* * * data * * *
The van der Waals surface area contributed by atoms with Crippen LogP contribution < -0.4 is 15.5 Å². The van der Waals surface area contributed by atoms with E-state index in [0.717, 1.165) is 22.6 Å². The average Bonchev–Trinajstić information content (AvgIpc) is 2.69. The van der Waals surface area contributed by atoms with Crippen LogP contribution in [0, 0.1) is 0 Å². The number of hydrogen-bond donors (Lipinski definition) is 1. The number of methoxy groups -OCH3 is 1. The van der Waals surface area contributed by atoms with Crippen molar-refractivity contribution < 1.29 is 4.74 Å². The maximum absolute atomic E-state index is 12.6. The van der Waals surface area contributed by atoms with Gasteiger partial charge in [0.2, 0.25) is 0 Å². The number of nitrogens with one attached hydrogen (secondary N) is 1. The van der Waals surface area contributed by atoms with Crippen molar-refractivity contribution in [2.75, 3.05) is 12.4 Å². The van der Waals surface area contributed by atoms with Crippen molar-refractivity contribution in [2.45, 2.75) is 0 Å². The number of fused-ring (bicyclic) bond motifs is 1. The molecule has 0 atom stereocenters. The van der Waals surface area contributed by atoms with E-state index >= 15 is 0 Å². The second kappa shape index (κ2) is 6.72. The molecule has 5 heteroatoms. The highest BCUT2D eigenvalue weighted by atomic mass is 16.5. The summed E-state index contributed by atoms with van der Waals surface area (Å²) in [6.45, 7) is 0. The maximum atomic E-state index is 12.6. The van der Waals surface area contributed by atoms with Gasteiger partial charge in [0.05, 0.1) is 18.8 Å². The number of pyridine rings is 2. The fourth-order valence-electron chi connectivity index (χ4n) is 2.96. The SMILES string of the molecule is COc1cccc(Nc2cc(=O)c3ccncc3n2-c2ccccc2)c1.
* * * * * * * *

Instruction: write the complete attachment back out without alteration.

The van der Waals surface area contributed by atoms with Crippen LogP contribution < -0.4 is 15.5 Å². The van der Waals surface area contributed by atoms with E-state index in [0.717, 1.165) is 22.6 Å². The average Bonchev–Trinajstić information content (AvgIpc) is 2.69. The van der Waals surface area contributed by atoms with Crippen LogP contribution in [0, 0.1) is 0 Å². The number of hydrogen-bond donors (Lipinski definition) is 1. The number of methoxy groups -OCH3 is 1. The van der Waals surface area contributed by atoms with Crippen molar-refractivity contribution < 1.29 is 4.74 Å². The maximum absolute atomic E-state index is 12.6. The van der Waals surface area contributed by atoms with Gasteiger partial charge in [0.2, 0.25) is 0 Å². The number of nitrogens with one attached hydrogen (secondary N) is 1. The van der Waals surface area contributed by atoms with Crippen molar-refractivity contribution in [2.75, 3.05) is 12.4 Å². The van der Waals surface area contributed by atoms with Crippen molar-refractivity contribution in [2.45, 2.75) is 0 Å². The number of fused-ring (bicyclic) bond motifs is 1. The molecule has 0 atom stereocenters. The van der Waals surface area contributed by atoms with E-state index >= 15 is 0 Å². The second kappa shape index (κ2) is 6.72. The molecule has 5 heteroatoms. The highest BCUT2D eigenvalue weighted by atomic mass is 16.5. The summed E-state index contributed by atoms with van der Waals surface area (Å²) in [6.45, 7) is 0. The maximum atomic E-state index is 12.6. The van der Waals surface area contributed by atoms with Gasteiger partial charge in [0.05, 0.1) is 18.8 Å². The number of pyridine rings is 2. The fourth-order valence-electron chi connectivity index (χ4n) is 2.96. The SMILES string of the molecule is COc1cccc(Nc2cc(=O)c3ccncc3n2-c2ccccc2)c1.